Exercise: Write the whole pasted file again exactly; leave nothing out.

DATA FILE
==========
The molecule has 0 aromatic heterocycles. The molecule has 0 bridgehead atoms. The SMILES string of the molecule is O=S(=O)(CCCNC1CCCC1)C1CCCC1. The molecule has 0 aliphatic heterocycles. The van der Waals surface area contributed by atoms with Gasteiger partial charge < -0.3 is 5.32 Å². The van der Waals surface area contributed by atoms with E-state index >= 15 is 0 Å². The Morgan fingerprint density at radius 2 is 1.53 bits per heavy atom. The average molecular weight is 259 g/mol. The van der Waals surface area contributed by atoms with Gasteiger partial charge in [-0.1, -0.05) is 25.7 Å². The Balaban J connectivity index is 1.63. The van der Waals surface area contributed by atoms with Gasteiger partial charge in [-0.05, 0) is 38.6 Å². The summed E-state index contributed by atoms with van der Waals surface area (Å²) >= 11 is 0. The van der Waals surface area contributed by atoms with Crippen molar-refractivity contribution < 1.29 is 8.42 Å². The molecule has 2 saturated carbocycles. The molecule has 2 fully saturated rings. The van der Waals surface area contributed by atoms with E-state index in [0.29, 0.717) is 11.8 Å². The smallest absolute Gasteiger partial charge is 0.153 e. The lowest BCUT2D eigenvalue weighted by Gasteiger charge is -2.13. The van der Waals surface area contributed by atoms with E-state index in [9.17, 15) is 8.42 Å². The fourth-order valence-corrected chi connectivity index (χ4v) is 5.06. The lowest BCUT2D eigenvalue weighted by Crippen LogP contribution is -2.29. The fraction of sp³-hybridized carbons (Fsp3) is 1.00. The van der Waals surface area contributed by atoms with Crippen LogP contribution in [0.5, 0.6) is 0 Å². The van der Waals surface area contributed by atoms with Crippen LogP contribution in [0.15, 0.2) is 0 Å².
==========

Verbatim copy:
The molecule has 0 aromatic heterocycles. The molecule has 0 bridgehead atoms. The SMILES string of the molecule is O=S(=O)(CCCNC1CCCC1)C1CCCC1. The molecule has 0 aliphatic heterocycles. The van der Waals surface area contributed by atoms with Gasteiger partial charge < -0.3 is 5.32 Å². The van der Waals surface area contributed by atoms with E-state index >= 15 is 0 Å². The Morgan fingerprint density at radius 2 is 1.53 bits per heavy atom. The average molecular weight is 259 g/mol. The van der Waals surface area contributed by atoms with Gasteiger partial charge in [-0.1, -0.05) is 25.7 Å². The Balaban J connectivity index is 1.63. The van der Waals surface area contributed by atoms with Gasteiger partial charge in [-0.05, 0) is 38.6 Å². The summed E-state index contributed by atoms with van der Waals surface area (Å²) >= 11 is 0. The van der Waals surface area contributed by atoms with Crippen molar-refractivity contribution < 1.29 is 8.42 Å². The molecule has 2 saturated carbocycles. The molecule has 2 fully saturated rings. The van der Waals surface area contributed by atoms with E-state index in [0.29, 0.717) is 11.8 Å². The smallest absolute Gasteiger partial charge is 0.153 e. The lowest BCUT2D eigenvalue weighted by Gasteiger charge is -2.13. The van der Waals surface area contributed by atoms with E-state index in [9.17, 15) is 8.42 Å². The fourth-order valence-corrected chi connectivity index (χ4v) is 5.06. The lowest BCUT2D eigenvalue weighted by Crippen LogP contribution is -2.29. The fraction of sp³-hybridized carbons (Fsp3) is 1.00. The van der Waals surface area contributed by atoms with Crippen LogP contribution in [0.5, 0.6) is 0 Å². The van der Waals surface area contributed by atoms with Crippen LogP contribution in [0.15, 0.2) is 0 Å².